It’s hard to know what to expect from a movie like Bodied; a story about the morality and ethics of a privileged white guy getting into the battle rap scene seems right on point with the current zeitgeist, but early trailers painted an uneasy picture of the film’s point of view. The trepidation felt towards the movie isn’t too surprising, given the fact that Bodied was produced by Eminem, who is both a legend and a guy who once defended his violent misogyny with “they’re askin’ me to eliminate some of the women hate / but if you take into consideration the bitter hatred / I have, then you might be a little patient / and more sympathetic to the situation / and understand the discrimination.”

But Bodied doesn’t excuse itself from ethical scrutiny in the name of rap. Instead, it takes a level-headed look at the implications of its main character’s entrance into the rap battle scene. The movie begins with Adam (Calum Worthy), a sheltered grad student at UC Berkeley, in awe of battle rapper legend Behn Grymm (Jackie Long). Adam wants Behn to help him write his thesis on battle rap, but in classic competition movie style, Adam “accidentally” finds out that he’s a secret rap genius when he is pulled off of the sidelines and into a rap battle with a posturing wannabe.

The plot of the first two thirds of Bodied is incredibly predictable, complete with a wise-but-challenging mentor and a stuck-up girlfriend who just doesn’t get it. The set up in the first two acts has the viewers guessing at who the final act’s antagonist is going to be. Will it be Megaton (played by actual battle legend Dizaster), the hulking rap battle veteran known for holding nothing back as he decimates his opponents with incredibly personal and violent bars? Or will it be the crunchy-granola girlfriend Maya (Rory Uphold) who thinks that battle rapping goes against everything that is just in the world, and is actively seeking to shut Adam’s dreams down?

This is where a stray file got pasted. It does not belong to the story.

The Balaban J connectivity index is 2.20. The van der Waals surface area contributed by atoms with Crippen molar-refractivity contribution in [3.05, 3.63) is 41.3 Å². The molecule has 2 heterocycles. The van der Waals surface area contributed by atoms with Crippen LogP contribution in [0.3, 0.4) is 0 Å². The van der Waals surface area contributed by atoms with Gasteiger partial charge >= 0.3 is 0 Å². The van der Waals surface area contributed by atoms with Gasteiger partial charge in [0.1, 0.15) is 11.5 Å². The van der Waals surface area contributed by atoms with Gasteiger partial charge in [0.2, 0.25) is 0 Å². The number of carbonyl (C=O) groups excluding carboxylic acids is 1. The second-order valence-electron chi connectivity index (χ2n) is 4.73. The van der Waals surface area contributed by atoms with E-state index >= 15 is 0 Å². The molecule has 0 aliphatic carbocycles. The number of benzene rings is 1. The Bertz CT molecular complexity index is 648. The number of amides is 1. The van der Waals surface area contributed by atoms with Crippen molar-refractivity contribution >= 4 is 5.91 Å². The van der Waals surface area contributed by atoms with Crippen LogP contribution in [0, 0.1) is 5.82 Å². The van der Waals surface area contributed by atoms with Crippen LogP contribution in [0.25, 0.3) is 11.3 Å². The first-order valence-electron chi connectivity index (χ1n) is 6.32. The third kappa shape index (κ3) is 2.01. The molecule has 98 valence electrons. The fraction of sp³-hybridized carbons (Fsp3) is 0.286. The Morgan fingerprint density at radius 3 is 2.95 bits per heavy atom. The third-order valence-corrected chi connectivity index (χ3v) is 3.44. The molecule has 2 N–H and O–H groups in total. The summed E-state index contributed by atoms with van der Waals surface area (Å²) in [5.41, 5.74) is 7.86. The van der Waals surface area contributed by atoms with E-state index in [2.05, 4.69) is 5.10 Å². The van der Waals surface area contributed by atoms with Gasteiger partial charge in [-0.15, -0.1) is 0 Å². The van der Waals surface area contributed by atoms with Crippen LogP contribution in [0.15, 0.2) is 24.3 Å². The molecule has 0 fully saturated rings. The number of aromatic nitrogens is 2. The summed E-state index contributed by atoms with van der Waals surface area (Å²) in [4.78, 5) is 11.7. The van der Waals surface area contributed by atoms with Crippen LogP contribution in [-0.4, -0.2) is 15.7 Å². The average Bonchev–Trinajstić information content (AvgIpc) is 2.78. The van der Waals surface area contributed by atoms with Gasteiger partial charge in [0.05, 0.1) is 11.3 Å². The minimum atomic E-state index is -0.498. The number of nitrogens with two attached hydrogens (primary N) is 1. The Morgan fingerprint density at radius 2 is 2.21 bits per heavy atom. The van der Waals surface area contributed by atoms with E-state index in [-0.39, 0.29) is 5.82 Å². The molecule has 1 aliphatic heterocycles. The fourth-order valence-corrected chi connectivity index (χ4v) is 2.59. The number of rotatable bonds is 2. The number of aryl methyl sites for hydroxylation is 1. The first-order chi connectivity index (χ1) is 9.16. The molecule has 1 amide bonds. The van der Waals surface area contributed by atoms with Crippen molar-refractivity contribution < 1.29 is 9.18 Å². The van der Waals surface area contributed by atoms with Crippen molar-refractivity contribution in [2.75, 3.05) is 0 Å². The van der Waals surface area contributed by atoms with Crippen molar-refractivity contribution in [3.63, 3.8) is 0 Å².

Surprisingly, the answer is neither. While both options seem likely in the context of a karate-kid-style competition story, Bodied attempts to break that mold with some shockingly introspective character development. The climax of Adam’s character arc comes when Behn explains to him that the things he says have consequences in the real world. He can’t hide from the repercussions of his racism/sexism/homophobia under the guise of the outside world “not getting” battle rap.

But the movie does stumble a bit in its execution. Some of the more romcom style scenes are a bit too cheesy, and not in a purposeful way. But most glaringly, the last few minutes of the movie come after the most interesting scenes have passed, and only serve to give Adam a pretty ending that he doesn’t seem to have actually earned. In fact, the most satisfying rap battle of the movie comes before Adam even takes the stage for the finale, when Prospek (Jonathan Park, a.k.a. Dumbfoundead) and Devine (Shoniqua Shandai) battle against themselves while leveraging the very slurs and stereotypes that they’re sick of having thrown at them by unimaginative opponents. Even if that scene isn’t the focus of the finale, it does address some of the casual misogyny and racism that’s been waved away by the movie’s “hero” up to that point.

But overall, Bodied accomplishes what it sets out to do: the subject matter is incredibly relevant, the writing is often genuinely funny, and the rap battles are incredibly entertaining. What could have been a movie all about Eminem excusing himself from being scrutinized ends up being a very sobering view of how he and others like him found success. Instead of casting aside claims of cultural appropriation with choruses of “it was hard for the white guy too,” Bodied allows the rightfully frustrated and fed-up characters to speak their opinions without casting them as the naysayers.

In the end, Adam is not the hero. He doesn’t get all his loose ends tied up, and while he does get his moment in the spotlight, he loses so much more. While it might not get everything right, Bodied admits that its subject matter is complicated and nuanced, all while competently showcasing both the ugly and the spectacular sides of battle rap.